Kimbap (김밥) is to a Korean kid what chicken nuggets are for kids here.
A kid like me would have taken along a small lunchbox ration of kimbap to take along on an outing.
My other aunt, my uncle’s wife, would have made sure to make me some during the years I lived with them. I was on loan to them while my parents were trying to get themselves started in New York. She probably would have made hers with a combination of ground meat, yellow daikon, carrots, and spinach in the en vogue Korean fashion. You can, however, use whatever you want.
I watched my mom turn out a lot of these rolls and wondered at how she always managed to neither under nor over fill them. She always seasoned each element of her filling just so and slightly toasted her seaweed sheets over a low flame on the stove top if they had come out of the freezer.
Kimbap reminds me of Spring and picnics––with their burst of color and flavor, they promise that Winter will move aside and let Spring do her thing.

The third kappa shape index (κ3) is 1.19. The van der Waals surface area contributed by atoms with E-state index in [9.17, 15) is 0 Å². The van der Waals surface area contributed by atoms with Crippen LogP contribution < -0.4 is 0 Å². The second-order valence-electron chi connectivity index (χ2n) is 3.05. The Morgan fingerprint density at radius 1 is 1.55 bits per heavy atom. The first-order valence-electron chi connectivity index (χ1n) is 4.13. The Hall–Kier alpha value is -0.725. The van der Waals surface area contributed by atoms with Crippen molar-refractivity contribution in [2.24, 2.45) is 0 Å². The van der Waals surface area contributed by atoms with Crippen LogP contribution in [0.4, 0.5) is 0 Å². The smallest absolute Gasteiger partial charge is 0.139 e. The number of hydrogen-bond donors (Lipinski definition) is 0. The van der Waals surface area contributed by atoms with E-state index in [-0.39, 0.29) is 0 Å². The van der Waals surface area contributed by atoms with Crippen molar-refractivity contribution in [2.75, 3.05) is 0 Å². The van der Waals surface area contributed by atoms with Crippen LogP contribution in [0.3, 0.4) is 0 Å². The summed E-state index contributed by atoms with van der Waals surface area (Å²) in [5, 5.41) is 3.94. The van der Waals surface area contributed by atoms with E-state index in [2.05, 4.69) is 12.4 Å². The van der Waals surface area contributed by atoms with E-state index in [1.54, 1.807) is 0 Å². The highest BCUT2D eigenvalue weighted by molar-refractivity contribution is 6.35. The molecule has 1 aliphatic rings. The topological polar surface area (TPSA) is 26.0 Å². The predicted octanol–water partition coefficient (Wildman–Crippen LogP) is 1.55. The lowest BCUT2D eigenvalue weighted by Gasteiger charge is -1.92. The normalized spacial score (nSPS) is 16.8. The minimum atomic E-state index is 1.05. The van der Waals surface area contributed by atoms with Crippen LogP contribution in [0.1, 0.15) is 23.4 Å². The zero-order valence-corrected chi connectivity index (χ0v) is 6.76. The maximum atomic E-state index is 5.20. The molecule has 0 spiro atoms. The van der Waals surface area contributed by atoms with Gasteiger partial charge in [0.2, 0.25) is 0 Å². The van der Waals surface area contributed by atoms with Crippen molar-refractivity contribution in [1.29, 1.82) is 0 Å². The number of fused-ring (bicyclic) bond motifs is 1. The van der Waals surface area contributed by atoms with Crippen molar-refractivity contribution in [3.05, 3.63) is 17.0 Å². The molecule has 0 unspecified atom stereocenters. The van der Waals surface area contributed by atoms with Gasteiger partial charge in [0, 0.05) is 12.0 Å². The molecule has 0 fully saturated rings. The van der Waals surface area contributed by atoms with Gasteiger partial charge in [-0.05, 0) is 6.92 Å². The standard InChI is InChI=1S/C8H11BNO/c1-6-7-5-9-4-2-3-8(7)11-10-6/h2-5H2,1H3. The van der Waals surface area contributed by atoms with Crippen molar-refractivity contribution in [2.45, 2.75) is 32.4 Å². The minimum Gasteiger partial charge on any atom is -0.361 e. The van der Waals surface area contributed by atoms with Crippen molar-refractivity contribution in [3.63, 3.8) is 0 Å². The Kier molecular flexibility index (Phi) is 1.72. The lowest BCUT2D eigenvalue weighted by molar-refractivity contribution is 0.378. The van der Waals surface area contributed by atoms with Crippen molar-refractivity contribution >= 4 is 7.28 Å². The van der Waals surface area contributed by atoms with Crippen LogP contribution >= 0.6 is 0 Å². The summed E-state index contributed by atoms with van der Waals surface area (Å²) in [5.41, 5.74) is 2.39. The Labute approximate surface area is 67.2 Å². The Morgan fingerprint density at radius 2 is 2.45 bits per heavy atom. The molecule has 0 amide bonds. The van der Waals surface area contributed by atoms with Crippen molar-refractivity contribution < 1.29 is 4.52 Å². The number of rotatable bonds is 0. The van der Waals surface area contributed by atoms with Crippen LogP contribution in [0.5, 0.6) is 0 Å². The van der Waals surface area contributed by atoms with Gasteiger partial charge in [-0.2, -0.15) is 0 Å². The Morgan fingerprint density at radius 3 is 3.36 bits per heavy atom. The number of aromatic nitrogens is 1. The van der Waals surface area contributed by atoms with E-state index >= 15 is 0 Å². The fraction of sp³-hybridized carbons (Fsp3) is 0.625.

Kimbap How-To’s (김밥)
- Use sushi rice for best results. Make sure to thoroughly cool before use.
- Add a dash of sesame oil to the cooked rice.
- The rolling mat is really helpful and highly recommended.
- Smoothing the rice evenly helps with the rolling.
- Use a very sharp knife when slicing. A dull knife can deflate your roll.
- Wet your knife in between cutting if it gets sticky with rice.
- Classic: egg, spinach, carrot, yellow daikon & ground beef
- Super Green: avocado, cucumber & asparagus
- Pink & Green: avocado, basil & smoked salmon
- Spicy Tuna: canned tuna & kimchi
- Stir Fry: sauteed zucchini, snow peas & scallions
- Flower Power: nasturtiums, alfalfa sprouts & cucumber